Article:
I have a kinder view, in that I believe that the great Popes Pius IX and X in their statements against the Italian encroachment of the Vatican States and the Concordats led to more intense political statements of the later popes. However, what is clear is that the Bride of Christ has strong views on the role of the individual and the State, and how government should uphold the dignity of every human being, while calling Christians to task to take care of their neighbours. The Pope refers to Justice, which flows from Love: justice is perhaps one of the most misunderstood virtues in our time.

The just ordering of society and the State is a central responsibility of politics. As Augustine once said, a State which is not governed according to justice would be just a bunch of thieves: “Remota itaque iustitia quid sunt regna nisi magna latrocinia?”.[18] Fundamental to Christianity is the distinction between what belongs to Caesar and what belongs to God (cf. Mt 22:21), in other words, the distinction between Church and State, or, as the Second Vatican Council puts it, the autonomy of the temporal sphere.[19] The State may not impose religion, yet it must guarantee religious freedom and harmony between the followers of different religions. For her part, the Church, as the social expression of Christian faith, has a proper independence and is structured on the basis of her faith as a community which the State must recognize. The two spheres are distinct, yet always interrelated.
Justice is both the aim and the intrinsic criterion of all politics. Politics is more than a mere mechanism for defining the rules of public life: its origin and its goal are found in justice, which by its very nature has to do with ethics. The State must inevitably face the question of how justice can be achieved here and now. But this presupposes an even more radical question: what is justice? The problem is one of practical reason; but if reason is to be exercised properly, it must undergo constant purification, since it can never be completely free of the danger of a certain ethical blindness caused by the dazzling effect of power and special interests.
Now, finally, we get to the core. 

Here politics and faith meet. Faith by its specific nature is an encounter with the living God—an encounter opening up new horizons extending beyond the sphere of reason. But it is also a purifying force for reason itself. From God's standpoint, faith liberates reason from its blind spots and therefore helps it to be ever more fully itself. Faith enables reason to do its work more effectively and to see its proper object more clearly. This is where Catholic social doctrine has its place: it has no intention of giving the Church power over the State. Even less is it an attempt to impose on those who do not share the faith ways of thinking and modes of conduct proper to faith. Its aim is simply to help purify reason and to contribute, here and now, to the acknowledgment and attainment of what is just.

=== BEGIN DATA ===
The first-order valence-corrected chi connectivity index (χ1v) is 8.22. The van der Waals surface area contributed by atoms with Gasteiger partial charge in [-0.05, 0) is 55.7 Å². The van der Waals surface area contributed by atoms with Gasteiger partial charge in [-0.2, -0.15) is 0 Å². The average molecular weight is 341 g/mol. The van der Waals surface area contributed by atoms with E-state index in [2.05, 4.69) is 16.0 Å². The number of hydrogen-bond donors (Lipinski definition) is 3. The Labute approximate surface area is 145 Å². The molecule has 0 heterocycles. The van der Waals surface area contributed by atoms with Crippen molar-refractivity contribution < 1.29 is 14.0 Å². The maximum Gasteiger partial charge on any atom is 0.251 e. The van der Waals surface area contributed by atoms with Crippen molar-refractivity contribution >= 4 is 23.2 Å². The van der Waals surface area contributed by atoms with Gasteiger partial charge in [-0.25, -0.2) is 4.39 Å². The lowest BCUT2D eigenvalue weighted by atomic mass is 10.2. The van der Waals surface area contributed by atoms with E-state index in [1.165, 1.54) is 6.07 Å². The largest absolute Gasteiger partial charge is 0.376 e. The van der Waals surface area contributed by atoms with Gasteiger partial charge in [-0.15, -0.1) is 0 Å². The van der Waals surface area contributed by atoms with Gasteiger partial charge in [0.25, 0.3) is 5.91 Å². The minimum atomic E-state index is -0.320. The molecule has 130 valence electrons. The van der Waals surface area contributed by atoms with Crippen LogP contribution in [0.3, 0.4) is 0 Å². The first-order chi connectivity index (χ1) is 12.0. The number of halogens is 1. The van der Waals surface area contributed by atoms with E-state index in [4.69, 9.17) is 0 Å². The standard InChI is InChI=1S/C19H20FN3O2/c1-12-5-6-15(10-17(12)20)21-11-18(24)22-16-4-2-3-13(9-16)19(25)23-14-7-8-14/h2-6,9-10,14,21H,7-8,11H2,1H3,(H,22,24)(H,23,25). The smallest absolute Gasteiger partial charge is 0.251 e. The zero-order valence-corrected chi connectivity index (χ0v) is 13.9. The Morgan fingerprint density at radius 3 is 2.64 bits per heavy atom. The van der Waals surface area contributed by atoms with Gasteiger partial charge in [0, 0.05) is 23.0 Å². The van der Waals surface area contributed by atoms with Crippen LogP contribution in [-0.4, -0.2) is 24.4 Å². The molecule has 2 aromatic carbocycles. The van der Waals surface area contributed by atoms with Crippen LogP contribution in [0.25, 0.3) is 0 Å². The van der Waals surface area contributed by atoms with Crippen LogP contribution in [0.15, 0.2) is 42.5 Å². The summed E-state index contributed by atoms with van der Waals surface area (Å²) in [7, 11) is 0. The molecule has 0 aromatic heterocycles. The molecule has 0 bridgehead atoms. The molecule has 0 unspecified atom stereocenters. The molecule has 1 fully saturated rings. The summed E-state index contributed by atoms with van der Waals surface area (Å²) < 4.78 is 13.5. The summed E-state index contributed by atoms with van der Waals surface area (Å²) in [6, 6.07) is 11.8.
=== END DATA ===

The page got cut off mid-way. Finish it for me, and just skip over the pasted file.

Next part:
The Church's social teaching argues on the basis of reason and natural law, namely, on the basis of what is in accord with the nature of every human being. It recognizes that it is not the Church's responsibility to make this teaching prevail in political life. Rather, the Church wishes to help form consciences in political life and to stimulate greater insight into the authentic requirements of justice as well as greater readiness to act accordingly, even when this might involve conflict with situations of personal interest.

We have moved very quickly from eros to agape to caritas. But the movement of the heart should be the same. If one loves God and His People, politics is part of the result of living in a society which must be just. As the conscience for the State, the Church is necessary for the natural order of rule. Here is the last part of this discussion on justice before the Pope moves back to caritas and justice.

Building a just social and civil order, wherein each person receives what is his or her due, is an essential task which every generation must take up anew. As a political task, this cannot be the Church's immediate responsibility. Yet, since it is also a most important human responsibility, the Church is duty-bound to offer, through the purification of reason and through ethical formation, her own specific contribution towards understanding the requirements of justice and achieving them politically.